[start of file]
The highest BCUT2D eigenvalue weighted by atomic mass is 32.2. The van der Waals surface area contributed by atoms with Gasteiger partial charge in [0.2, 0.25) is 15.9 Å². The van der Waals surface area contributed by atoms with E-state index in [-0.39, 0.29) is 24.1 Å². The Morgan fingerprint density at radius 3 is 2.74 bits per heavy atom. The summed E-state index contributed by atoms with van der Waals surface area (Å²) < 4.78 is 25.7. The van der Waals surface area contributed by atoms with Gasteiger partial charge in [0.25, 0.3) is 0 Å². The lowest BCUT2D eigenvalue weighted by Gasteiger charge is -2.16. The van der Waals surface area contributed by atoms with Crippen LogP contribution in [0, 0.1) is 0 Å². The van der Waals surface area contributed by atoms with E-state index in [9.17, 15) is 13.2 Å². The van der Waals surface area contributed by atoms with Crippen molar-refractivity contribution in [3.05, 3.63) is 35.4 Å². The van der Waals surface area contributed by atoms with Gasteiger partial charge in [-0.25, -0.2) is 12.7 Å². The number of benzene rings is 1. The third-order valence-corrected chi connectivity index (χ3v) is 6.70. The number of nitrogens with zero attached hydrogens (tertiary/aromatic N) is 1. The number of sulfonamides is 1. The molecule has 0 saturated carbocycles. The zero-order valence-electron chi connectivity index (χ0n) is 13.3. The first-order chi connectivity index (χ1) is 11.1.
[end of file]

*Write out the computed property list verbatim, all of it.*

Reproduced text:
The highest BCUT2D eigenvalue weighted by atomic mass is 32.2. The van der Waals surface area contributed by atoms with Gasteiger partial charge in [0.2, 0.25) is 15.9 Å². The van der Waals surface area contributed by atoms with E-state index in [-0.39, 0.29) is 24.1 Å². The Morgan fingerprint density at radius 3 is 2.74 bits per heavy atom. The summed E-state index contributed by atoms with van der Waals surface area (Å²) < 4.78 is 25.7. The van der Waals surface area contributed by atoms with Gasteiger partial charge in [0.25, 0.3) is 0 Å². The lowest BCUT2D eigenvalue weighted by Gasteiger charge is -2.16. The van der Waals surface area contributed by atoms with Crippen LogP contribution in [0, 0.1) is 0 Å². The van der Waals surface area contributed by atoms with E-state index in [9.17, 15) is 13.2 Å². The van der Waals surface area contributed by atoms with Crippen molar-refractivity contribution in [3.05, 3.63) is 35.4 Å². The van der Waals surface area contributed by atoms with Gasteiger partial charge in [-0.25, -0.2) is 12.7 Å². The number of benzene rings is 1. The third-order valence-corrected chi connectivity index (χ3v) is 6.70. The number of nitrogens with zero attached hydrogens (tertiary/aromatic N) is 1. The number of sulfonamides is 1. The molecule has 0 saturated carbocycles. The zero-order valence-electron chi connectivity index (χ0n) is 13.3. The first-order chi connectivity index (χ1) is 11.1.